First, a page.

Friday, December 25, 2009

Celebrating Christmas: If shirts could talk

I noticed early the morning before Christmas Eve how big my little guys were getting and marveled that it almost was Christmas; the days seem like they've rushed by since the baby's birth. Both the the two year old and the little guy have grown so much that my mommy heart has been a little weepy lately knowing that they'll never be this little again.
Mostly, I think what did me in and turned me into super-sentimental mommy, though, was when the two year old excitedly brought me a little bag to open that morning. He just could not wait one more day for me to open my present. He was beyond excited to give me my gift, so I indulged him and opened the cute little bag. He beamed when I pulled out the hand-painted wooden ornament he decorated for me while I was at a Mothers of Preschoolers meeting and he was in his classroom. I loved it, and mostly, I loved how excited he was to give me my gift. He was so proud of that ornament, and he was overjoyed to give it to me. I treasured his desire to please me in my mommy heart while silently praying that as he grew older he would still care for me that much.

Later that morning my mom arrived to venture out for our last-minute present buying. I wore my baby snuggled close to me as we shopped, really savoring this year because I knew the following year the baby would be a toddler who would rather be zipping around the stores via stroller with grandma than cuddled against my chest. We stood in long line at the last store making our last purchase together when I overheard two teenage boys talking. They were probably about 15 and 17 years old. Both wore skinny jeans with tight t shirts and sported long hair that fell over their eyes -- hipsters to the core and obviously concerned about appearances. The older of the two boys was clutching a pretty cranberry-colored shirt and looking it over.
"I think mom will like this," he said nonchalantly.
His brother agreed.
"Yeah," the younger one said. "It's a nice style."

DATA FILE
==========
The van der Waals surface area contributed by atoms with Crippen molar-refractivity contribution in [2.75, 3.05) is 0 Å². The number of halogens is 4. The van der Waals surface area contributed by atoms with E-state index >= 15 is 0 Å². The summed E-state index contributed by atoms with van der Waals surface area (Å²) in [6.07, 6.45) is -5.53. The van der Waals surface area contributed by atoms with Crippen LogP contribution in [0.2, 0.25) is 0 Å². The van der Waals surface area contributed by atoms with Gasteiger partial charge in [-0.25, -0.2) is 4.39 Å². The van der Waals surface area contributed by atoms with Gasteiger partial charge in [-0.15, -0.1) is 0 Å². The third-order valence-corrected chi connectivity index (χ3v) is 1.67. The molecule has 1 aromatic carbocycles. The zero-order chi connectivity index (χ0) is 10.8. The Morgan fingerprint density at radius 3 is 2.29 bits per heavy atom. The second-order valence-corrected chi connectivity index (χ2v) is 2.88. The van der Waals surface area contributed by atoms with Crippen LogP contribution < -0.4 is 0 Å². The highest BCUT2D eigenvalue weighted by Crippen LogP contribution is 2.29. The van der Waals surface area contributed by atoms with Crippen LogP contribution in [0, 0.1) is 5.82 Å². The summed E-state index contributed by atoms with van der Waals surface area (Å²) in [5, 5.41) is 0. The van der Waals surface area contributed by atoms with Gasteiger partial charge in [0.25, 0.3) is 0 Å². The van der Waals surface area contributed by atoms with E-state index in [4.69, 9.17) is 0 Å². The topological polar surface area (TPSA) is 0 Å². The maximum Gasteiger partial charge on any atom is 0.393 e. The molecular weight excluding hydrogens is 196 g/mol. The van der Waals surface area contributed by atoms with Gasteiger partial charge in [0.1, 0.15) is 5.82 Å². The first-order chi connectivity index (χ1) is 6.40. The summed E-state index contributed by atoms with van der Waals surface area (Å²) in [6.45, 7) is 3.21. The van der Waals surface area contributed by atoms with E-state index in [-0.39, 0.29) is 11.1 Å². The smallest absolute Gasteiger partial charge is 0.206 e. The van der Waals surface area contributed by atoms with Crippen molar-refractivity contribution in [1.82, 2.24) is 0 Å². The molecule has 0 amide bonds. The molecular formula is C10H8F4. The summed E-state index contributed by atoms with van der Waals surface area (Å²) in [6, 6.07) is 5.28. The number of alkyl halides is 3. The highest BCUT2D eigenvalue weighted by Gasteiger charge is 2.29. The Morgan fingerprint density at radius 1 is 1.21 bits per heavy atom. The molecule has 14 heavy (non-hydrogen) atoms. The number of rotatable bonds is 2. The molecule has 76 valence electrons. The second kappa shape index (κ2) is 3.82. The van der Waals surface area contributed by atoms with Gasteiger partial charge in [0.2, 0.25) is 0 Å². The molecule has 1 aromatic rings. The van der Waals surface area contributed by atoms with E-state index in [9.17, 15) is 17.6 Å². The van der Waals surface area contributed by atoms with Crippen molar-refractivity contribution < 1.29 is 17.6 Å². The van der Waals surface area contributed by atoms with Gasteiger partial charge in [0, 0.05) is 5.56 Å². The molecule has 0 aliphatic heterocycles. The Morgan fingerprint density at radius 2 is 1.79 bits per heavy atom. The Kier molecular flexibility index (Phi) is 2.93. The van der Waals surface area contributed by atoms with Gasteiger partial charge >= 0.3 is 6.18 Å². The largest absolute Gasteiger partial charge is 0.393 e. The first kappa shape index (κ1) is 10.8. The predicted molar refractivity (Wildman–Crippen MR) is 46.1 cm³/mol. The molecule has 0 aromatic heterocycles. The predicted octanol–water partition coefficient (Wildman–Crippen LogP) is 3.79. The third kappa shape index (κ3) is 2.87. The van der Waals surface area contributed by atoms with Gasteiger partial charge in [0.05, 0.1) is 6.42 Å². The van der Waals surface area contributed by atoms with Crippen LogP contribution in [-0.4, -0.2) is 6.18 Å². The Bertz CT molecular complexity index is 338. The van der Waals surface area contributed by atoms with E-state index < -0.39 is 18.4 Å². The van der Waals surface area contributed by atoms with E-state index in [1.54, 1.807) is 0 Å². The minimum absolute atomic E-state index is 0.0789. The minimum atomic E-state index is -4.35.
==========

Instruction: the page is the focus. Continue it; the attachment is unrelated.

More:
"But we don't really know what moms like to wear for sure," the older one said quietly, trying to appear casual about the discussion.
"Yeah," the younger one said.
They then started talking about school and movies. And then the conversation turned again.
"But we know what our mom likes," the younger one pointed out.
As the line inched forward the boys again started talking about other things. But right before we were next for a cashier, they had one more conversation about the present for mom.
"I think she'll like this," the older brother said.
"Yeah, the color is pretty nice," his younger brother agreed. "It's not totally gross or anything."
"It will look nice on her," the older brother said.
"She'll really like it."

As I left the boys behind me in line and paid for my purchases, their conversation stuck with me. The boys, though teenagers who probably don't show mom all that much attention anymore and more than likely don't cuddle her often, really wanted to give their mom something she would love -- more than likely because they really loved her and wanted help show their love with a nice gift. Their mom probably opened her gift this morning and liked the shirt; it was a nice shirt, after all. But, oh, how I wish I could have packaged the conversation her boys had about her present while they were in the check-out line. I hope when she opened her present that she somehow see that the present was more than a shirt -- that it wasn't picked out easily and it was purchased with love and concern. I hope she could see the pride and love in their eyes as they gave her a gift they worked how to find because we all know that boys don't always let their emotions flow ... especially really cool teenage hipsters.

And I hope I remember these boys when I'm opening presents in years to come from two really cool teenage boys and find a shirt because I know Christmases where my boys are outwardly excited to show me love through their gifts are limited.

Hope you all had a very Merry Christmas!


  1. Awww! I love how excited small children get about the presents they're giving to other people rather than just what they're getting. What a great job you're doing as a mom!

    And when the wee ones are teenagers... I'm definitely going to have to remember that what they feel isn't necessarily what they show and that (I hope!) more love goes into what they do than I think.

    Merry Christmas!

  2. *sniff sniff* :)
    Merry Christmas!

  3. those conversations are better than the gifts. how wonderful to be loved. thanks for sharing it.


There's nothing better than good conversation ... but not while talking to myself. Will you play a part in this discussion?

AND will you pretty please have your email linked to your account or leave it for me so I can respond?

Thanks for taking the time to make these thoughts into conversation.